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Pittsburgh Experiences Shale-driven Rejuvenation

Nearby Drilling Brings People and Companies

Written by Swagato Chakravorty
Posted August 13, 2012 at 3:32PM

Pittsburgh is booming with newfound growth in its education and health sectors, and the biggest contribution here comes from the natural gas industry.

Pittsburgh has a ban in place on the Marcellus shale drilling operations. But fracking has been going on all around it, and that’s brought a lot of jobs and expansion to the city.

Bloomberg reports:

“Like eds and meds, like steel once was in Pittsburgh, it would be the industry to grow and employ people and turn the economy around,” Mayor Luke Ravenstahl, 32, said of gas extraction.

After staring complete bankruptcy in the face back in 2003, Pittsburgh has found new life through the neighboring fracking operations. In fact, Governor Tom Corbett has offered Royal Dutch Shell Plc $1.65 billion in tax credits to develop a gas-powered chemical plant.

Fracking and other non-conventional oil and natural gas projects have proved very rewarding. Countrywide, such operations are expected to generate $3.2 trillion in new investment before 2035, and more than 2.4 million people could be employed by the sector, Bloomberg reports.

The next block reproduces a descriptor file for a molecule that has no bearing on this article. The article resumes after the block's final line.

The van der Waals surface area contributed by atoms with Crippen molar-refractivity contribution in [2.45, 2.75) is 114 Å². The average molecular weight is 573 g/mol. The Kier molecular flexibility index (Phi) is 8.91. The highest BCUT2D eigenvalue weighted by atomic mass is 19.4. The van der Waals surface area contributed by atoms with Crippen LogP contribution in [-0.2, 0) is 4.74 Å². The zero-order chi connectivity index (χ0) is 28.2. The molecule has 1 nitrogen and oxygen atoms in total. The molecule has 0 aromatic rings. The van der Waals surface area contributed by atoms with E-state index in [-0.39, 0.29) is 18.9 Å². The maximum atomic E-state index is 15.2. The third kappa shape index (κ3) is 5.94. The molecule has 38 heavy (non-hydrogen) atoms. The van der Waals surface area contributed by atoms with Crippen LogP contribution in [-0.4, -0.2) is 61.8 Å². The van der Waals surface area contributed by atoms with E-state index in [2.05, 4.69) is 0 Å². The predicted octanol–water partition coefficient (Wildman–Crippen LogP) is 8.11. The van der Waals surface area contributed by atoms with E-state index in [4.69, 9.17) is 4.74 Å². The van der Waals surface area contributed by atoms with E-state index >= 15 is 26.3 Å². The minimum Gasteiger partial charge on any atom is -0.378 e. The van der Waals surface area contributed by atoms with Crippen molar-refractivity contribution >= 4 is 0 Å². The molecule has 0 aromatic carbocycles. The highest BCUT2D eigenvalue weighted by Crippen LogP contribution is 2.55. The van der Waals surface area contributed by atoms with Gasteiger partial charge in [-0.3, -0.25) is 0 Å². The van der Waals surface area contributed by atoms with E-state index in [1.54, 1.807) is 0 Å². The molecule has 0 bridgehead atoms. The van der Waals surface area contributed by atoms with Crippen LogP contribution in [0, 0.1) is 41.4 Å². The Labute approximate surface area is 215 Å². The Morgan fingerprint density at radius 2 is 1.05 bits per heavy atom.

Although Pittsburgh has attended to expanding its medical and educational sectors, residents and officials find the greatest promise lies in the Marcellus and Utica shale gas operations. The city’s population experienced its first increase since 1950 in 2011, when the population rose close to 307,500.

By March of this year, Pittsburgh’s gas sector jobs shot up to 473 from just 93 in early 2009. In the seven-county metropolitan area, employment actually rose by around 4 percent, adding 46,000 jobs. 30 percent of these were in education and healthcare, but at least 5 percent was due to the shale boom.

Despite all the benefits Pittsburgh has reaped from the Marcellus operations, almost 70 percent of locals find fracking a controversial if not outright dangerous prospect. The city has taken a long time to mitigate long-term damage from coal operations, which adds to its disfavor for fracking.

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